To determine the most suitable range of the detection angle of the diffracted light, under a condition of amin a amax, the relationship between X and the intensity of the light la in three ranges [0", 20], [10, 30] and [20", 40] was investigated and the results are depicted in FIG. 6. As can be noted from FIG. 6, as amin is decreased, the utilization efficiency of the light increases but the contrast of the reproduced signal decreases, and the stability for the variation in the pitch of the irregularities on the surface of the recording medium also decreases. For large a, the intensity of the diffracted light is small so that the value of amax will not be affected in any appreciable amount. It was found that best result can be obtained when amin is set in a range of from 15 to 20 as a result of investigating the result of calculation, the intensity of the incident light, the S/N ratio of a detector and other factors. As above described, the incident light is not required to impinge upon the recording surface always at right angles but may impinge at a predetermined angle in which case it is necessary to set the range of a to a value commensurate with the incidence angle.

Where the diffracted light is detected with a narrow angle range it is impossible to stably detect the recorded signal because there are variations in the wavelength A and amplitude A of the recorded irregularities. However, when the diffracted light is detected with a wide angle range as above described this problem can be obviated. For example, where the pitch of the irregularities varies or where there are fine irregularities that cause noises, when the diffracted light is detected in a limited angle range, there will be two peaks in the detector output in one pitch of the irregularities for certain angle of detection. However, when the minimum value of a is set within a range of from 15 to 20 and the diffracted light is detected in a wide angle range as above described, there will be only one peak in one pitch of the irregularities. This was affirmed not only by calculation but also by experiment.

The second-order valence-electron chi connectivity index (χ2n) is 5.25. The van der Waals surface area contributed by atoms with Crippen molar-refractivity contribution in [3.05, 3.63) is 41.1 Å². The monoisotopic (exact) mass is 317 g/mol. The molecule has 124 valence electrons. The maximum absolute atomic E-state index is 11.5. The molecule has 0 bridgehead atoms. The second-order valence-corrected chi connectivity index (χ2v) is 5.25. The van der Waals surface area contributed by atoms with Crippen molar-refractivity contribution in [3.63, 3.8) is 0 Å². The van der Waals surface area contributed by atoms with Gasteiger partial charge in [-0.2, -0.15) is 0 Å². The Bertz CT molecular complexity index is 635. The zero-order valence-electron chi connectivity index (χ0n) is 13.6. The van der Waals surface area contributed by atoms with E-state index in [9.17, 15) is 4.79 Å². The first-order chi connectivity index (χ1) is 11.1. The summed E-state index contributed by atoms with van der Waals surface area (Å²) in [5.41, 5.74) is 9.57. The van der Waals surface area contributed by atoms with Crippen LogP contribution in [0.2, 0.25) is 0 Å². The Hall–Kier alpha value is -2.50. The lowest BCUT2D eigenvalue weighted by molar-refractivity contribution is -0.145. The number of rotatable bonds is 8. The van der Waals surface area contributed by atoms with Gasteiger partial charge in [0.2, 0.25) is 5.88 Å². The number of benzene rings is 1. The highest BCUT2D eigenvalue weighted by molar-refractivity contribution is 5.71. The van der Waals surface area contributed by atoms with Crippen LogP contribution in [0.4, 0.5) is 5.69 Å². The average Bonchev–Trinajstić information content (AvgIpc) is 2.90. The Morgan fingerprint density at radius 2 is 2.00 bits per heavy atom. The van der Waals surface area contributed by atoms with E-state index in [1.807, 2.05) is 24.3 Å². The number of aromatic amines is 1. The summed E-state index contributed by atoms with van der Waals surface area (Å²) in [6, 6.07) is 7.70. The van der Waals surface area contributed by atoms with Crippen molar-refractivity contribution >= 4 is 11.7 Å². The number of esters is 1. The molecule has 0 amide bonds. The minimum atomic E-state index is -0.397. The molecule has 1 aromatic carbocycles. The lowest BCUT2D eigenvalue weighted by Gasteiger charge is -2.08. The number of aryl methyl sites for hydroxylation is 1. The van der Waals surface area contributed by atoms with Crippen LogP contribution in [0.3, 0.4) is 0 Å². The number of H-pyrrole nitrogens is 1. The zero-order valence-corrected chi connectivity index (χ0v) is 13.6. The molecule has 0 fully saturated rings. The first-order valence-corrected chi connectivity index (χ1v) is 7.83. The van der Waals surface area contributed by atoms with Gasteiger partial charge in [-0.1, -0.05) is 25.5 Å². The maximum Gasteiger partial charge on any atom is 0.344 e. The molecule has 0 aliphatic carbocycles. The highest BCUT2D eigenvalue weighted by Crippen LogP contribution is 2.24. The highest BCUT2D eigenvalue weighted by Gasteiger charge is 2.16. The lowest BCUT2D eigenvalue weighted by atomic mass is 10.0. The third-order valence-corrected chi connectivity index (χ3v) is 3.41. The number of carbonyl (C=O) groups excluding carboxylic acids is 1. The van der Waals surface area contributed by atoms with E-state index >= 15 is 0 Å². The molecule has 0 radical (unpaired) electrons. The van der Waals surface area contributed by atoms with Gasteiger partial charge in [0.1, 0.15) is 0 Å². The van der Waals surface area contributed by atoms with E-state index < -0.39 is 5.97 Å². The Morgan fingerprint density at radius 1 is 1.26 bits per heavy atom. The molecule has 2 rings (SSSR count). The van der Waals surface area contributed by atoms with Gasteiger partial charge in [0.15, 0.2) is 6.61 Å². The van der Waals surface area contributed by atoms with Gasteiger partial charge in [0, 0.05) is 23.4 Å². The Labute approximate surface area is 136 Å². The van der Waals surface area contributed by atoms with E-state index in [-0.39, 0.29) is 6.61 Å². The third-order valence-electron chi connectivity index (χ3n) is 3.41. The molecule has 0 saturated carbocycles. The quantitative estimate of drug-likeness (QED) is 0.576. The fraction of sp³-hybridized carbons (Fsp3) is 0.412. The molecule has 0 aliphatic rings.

Although in the foregoing description of the preferred embodiment, for the purpose of detecting the diffracted light in a wide range, bundles of optical f1- bers were disposed close to the incident area of the light beam upon the recording surface so as to utilize wide end areas of the bundles, it should be understood that the invention is not limited to such particular arrangement and that it is possible to use many other arrangements. For example, the diffracted light to be detected may be passed through a diffusion plate or focused by a lens. Furthermore when detecting the diffracted light, it can be differently weighted dependent upon the angle of diffraction.

What is claimed is:

1. Optical signal reproducing apparatus comprising a recording medium including a groove storing a signal as continuous sine curve shaped irregularities having a pitch of the order of microns, a source of light for emanating a light beam of a definite phase, means for projecting said beam upon the groove of said recording medium after limiting the width of said beam to an extent smaller than or equal to the minimum pitch of said irregularities, and means for detecting the diffracted light reflected by said irregularities.

2. An apparatus according to claim 1 wherein said light source comprises a gas laser.

3. An apparatus according to claim 1 wherein said beam projecting means comprises means for forming a flat beam having a width substantially equal to that of said groove.

4. An apparatus according to claim 1 wherein said recording medium comprises a rotatable disc formed with the spiral groove.

5. An apparatus according to claim 1 wherein said beam projecting means includes means for projecting said beam at right angles with respect to the groove of said recording medium.